Using Clairaut's historic-dynamic approach and dynamic geometry tools in middle school can develop students' conceptual understanding before they encounter formal proof in geometry.

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### Dick J. Smith and Eric F. Errthum

Many mathematics instructors attempt to insert guided exploration into their courses. However, exploration tasks frequently come across to students as contrived, pertinent only to the most recently covered section of the textbook. In addition, students usually assume that the teacher already knows the answers to these explorations.

### Katie L. Anderson

Teachers share success stories and ideas that stimulate thinking about the effective use of technology in K–grade 6 classrooms. This article describes a set of lessons where sixth graders use virtual pattern blocks to develop proportional reasoning. Students' work with the virtual manipulatives reveals a variety of creative solutions and promotes active engagement. The author suggests that technology is most effective when coupled with worthwhile mathematical tasks and rich classroom discussions.

### Irina Lyublinskaya and Dan Funsch

Symbolic geometry software, such as Geometry Expressions, can guide students as they develop strategies for proofs.

### Jenny Livingstone and Julian F. Fleron

Google SketchUp is free, powerful and widely used Computer Aided Design (CAD) software that can have a transformative impact on the teaching of geometry. This article introduces Google SketchUp to readers through lessons that can be integrated into geometry classrooms and also provides additional resources for readers interested in learning more.

### Samuel Obara and Zhonghong Jiang

Applying Zometool, vZome software, and The Geometer's Sketchpad to tetrahedrons nested in cubes enhances students' spatial visualization skills.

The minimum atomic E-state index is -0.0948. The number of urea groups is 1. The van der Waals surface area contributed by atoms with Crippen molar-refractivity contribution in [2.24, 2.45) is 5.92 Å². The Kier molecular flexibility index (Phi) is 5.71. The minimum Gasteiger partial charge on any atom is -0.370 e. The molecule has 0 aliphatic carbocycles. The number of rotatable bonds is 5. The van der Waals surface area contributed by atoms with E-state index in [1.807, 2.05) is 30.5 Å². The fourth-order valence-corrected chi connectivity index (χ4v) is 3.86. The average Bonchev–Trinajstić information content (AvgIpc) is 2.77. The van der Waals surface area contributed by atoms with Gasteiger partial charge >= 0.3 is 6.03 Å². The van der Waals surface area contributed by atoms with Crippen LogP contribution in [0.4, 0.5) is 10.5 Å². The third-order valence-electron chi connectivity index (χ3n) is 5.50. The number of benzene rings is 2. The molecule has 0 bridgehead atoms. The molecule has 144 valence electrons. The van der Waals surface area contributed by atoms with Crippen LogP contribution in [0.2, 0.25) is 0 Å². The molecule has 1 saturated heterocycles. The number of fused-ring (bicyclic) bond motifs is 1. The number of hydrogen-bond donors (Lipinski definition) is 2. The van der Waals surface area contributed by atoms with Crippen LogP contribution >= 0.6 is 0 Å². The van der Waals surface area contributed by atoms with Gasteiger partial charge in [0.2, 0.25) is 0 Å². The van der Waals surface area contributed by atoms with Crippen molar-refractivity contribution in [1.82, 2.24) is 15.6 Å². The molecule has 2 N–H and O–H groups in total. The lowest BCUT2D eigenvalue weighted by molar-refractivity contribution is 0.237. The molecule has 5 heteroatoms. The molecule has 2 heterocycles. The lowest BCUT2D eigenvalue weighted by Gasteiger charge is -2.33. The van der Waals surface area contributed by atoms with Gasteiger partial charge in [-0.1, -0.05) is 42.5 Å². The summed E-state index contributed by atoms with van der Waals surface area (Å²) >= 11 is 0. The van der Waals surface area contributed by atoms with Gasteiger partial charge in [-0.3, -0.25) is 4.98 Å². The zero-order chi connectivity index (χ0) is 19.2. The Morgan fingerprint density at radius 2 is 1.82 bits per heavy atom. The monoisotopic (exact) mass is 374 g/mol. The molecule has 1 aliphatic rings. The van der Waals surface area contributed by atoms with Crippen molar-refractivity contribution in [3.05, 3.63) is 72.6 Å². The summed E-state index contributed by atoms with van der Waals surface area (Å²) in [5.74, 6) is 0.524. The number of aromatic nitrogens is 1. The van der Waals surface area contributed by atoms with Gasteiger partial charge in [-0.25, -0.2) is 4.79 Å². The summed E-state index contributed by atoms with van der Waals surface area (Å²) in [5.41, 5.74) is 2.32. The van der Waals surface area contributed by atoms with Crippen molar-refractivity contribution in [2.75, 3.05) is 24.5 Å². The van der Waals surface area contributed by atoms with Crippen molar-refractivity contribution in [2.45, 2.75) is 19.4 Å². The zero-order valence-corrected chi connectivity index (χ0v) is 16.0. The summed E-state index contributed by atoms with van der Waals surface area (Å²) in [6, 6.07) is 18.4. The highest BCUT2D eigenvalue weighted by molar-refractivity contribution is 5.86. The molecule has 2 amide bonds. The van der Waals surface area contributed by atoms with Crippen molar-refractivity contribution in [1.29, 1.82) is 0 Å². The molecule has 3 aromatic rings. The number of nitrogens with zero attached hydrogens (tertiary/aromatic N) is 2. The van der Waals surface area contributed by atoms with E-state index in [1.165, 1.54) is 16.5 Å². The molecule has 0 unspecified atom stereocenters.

### Günhan Caglayan

Students analyze a photograph to solve mathematical questions related to the images captured in the photograph. This month, the photographs are of a pyramid in Egypt, and students are asked to compute volume, slant height, and the ratio of the base of the pyramid to its height.

### Nicholas H. Wasserman and Itar N. Arkan

The circle, so simple and yet complex, has fascinated mathematicians since the earliest civilizations. Archimedes, a well–known Greek mathematician born in 287 BCE, began to unravel part of the mystery involving π by applying iteration to the circle. Building on Euclid's postulates and theorems, Archimedes used iterations of inscribed and circumscribed regular polygons to find upper and lower bounds for the value of π. These bounds are close approximations of the value of π, and one is still used today: 22/7 differs from π only in the third place to the right of the decimal (see fig. 1).

### Patricia O'Donnell and Amanda Frick

Do you remember clever, energetic Speedy Gonzales, “the fastest mouse in all Mexico,” one of the animated characters in the Warner Brothers Looney Tunes cartoon series? This month our “math by the month” activities, reminiscent of the spirited Speedy, will have your students calling ¡Ándale! ¡Ándale! ¡Arriba! ¡Arriba! (colloquial Spanish for “Come on! Hurry up!”) as they ask for more problem-solving scenarios based on this month's racing theme.